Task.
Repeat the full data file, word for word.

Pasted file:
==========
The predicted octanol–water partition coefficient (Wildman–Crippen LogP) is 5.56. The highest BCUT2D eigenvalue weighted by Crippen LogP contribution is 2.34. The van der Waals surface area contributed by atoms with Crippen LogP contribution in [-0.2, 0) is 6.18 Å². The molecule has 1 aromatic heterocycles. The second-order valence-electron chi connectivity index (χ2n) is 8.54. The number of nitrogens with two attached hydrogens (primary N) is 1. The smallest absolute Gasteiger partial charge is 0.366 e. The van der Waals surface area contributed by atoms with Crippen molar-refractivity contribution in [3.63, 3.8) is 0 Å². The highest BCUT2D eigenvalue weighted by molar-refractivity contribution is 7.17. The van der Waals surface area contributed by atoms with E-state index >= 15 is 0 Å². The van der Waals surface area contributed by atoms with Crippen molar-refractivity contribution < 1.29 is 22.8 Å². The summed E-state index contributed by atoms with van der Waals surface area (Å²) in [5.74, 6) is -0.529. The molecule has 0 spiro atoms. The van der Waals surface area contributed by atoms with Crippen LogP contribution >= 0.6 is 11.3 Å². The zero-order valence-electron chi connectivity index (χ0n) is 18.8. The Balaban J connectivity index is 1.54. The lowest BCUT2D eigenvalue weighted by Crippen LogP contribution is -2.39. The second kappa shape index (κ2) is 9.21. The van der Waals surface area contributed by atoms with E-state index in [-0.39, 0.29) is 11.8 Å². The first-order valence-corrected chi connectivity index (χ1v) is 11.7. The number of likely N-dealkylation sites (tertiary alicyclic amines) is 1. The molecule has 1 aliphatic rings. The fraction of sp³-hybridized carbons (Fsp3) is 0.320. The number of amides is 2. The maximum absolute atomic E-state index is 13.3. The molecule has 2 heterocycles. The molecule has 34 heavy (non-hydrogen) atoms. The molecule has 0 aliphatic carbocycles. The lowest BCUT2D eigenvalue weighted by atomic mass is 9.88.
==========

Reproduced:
The predicted octanol–water partition coefficient (Wildman–Crippen LogP) is 5.56. The highest BCUT2D eigenvalue weighted by Crippen LogP contribution is 2.34. The van der Waals surface area contributed by atoms with Crippen LogP contribution in [-0.2, 0) is 6.18 Å². The molecule has 1 aromatic heterocycles. The second-order valence-electron chi connectivity index (χ2n) is 8.54. The number of nitrogens with two attached hydrogens (primary N) is 1. The smallest absolute Gasteiger partial charge is 0.366 e. The van der Waals surface area contributed by atoms with Crippen molar-refractivity contribution in [3.63, 3.8) is 0 Å². The highest BCUT2D eigenvalue weighted by molar-refractivity contribution is 7.17. The van der Waals surface area contributed by atoms with E-state index >= 15 is 0 Å². The van der Waals surface area contributed by atoms with Crippen molar-refractivity contribution < 1.29 is 22.8 Å². The summed E-state index contributed by atoms with van der Waals surface area (Å²) in [5.74, 6) is -0.529. The molecule has 0 spiro atoms. The van der Waals surface area contributed by atoms with Crippen LogP contribution >= 0.6 is 11.3 Å². The zero-order valence-electron chi connectivity index (χ0n) is 18.8. The Balaban J connectivity index is 1.54. The lowest BCUT2D eigenvalue weighted by Crippen LogP contribution is -2.39. The second kappa shape index (κ2) is 9.21. The van der Waals surface area contributed by atoms with E-state index in [-0.39, 0.29) is 11.8 Å². The first-order valence-corrected chi connectivity index (χ1v) is 11.7. The number of likely N-dealkylation sites (tertiary alicyclic amines) is 1. The molecule has 1 aliphatic rings. The fraction of sp³-hybridized carbons (Fsp3) is 0.320. The number of amides is 2. The maximum absolute atomic E-state index is 13.3. The molecule has 2 heterocycles. The molecule has 34 heavy (non-hydrogen) atoms. The molecule has 0 aliphatic carbocycles. The lowest BCUT2D eigenvalue weighted by atomic mass is 9.88.